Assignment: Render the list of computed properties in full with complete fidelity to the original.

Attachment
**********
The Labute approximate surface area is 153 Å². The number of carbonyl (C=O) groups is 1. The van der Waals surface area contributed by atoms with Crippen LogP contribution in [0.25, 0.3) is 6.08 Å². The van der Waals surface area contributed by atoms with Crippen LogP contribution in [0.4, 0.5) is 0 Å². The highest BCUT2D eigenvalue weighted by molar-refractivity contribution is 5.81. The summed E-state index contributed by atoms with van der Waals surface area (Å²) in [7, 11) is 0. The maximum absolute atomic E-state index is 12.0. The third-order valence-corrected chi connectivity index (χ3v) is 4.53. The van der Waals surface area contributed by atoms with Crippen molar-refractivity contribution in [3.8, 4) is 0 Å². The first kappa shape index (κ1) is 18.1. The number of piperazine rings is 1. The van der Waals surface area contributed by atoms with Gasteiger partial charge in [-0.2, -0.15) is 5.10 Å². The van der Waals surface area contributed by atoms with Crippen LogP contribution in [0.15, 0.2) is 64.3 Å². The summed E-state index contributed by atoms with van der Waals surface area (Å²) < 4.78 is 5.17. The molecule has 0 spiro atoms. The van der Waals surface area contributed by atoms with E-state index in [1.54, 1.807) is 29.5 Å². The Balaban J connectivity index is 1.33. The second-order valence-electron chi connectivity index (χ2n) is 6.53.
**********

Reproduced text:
The Labute approximate surface area is 153 Å². The number of carbonyl (C=O) groups is 1. The van der Waals surface area contributed by atoms with Crippen LogP contribution in [0.25, 0.3) is 6.08 Å². The van der Waals surface area contributed by atoms with Crippen LogP contribution in [0.4, 0.5) is 0 Å². The highest BCUT2D eigenvalue weighted by molar-refractivity contribution is 5.81. The summed E-state index contributed by atoms with van der Waals surface area (Å²) in [7, 11) is 0. The maximum absolute atomic E-state index is 12.0. The third-order valence-corrected chi connectivity index (χ3v) is 4.53. The van der Waals surface area contributed by atoms with Crippen molar-refractivity contribution in [3.8, 4) is 0 Å². The first kappa shape index (κ1) is 18.1. The number of piperazine rings is 1. The van der Waals surface area contributed by atoms with Gasteiger partial charge in [-0.2, -0.15) is 5.10 Å². The van der Waals surface area contributed by atoms with Crippen LogP contribution in [0.15, 0.2) is 64.3 Å². The summed E-state index contributed by atoms with van der Waals surface area (Å²) < 4.78 is 5.17. The molecule has 0 spiro atoms. The van der Waals surface area contributed by atoms with E-state index in [1.54, 1.807) is 29.5 Å². The Balaban J connectivity index is 1.33. The second-order valence-electron chi connectivity index (χ2n) is 6.53.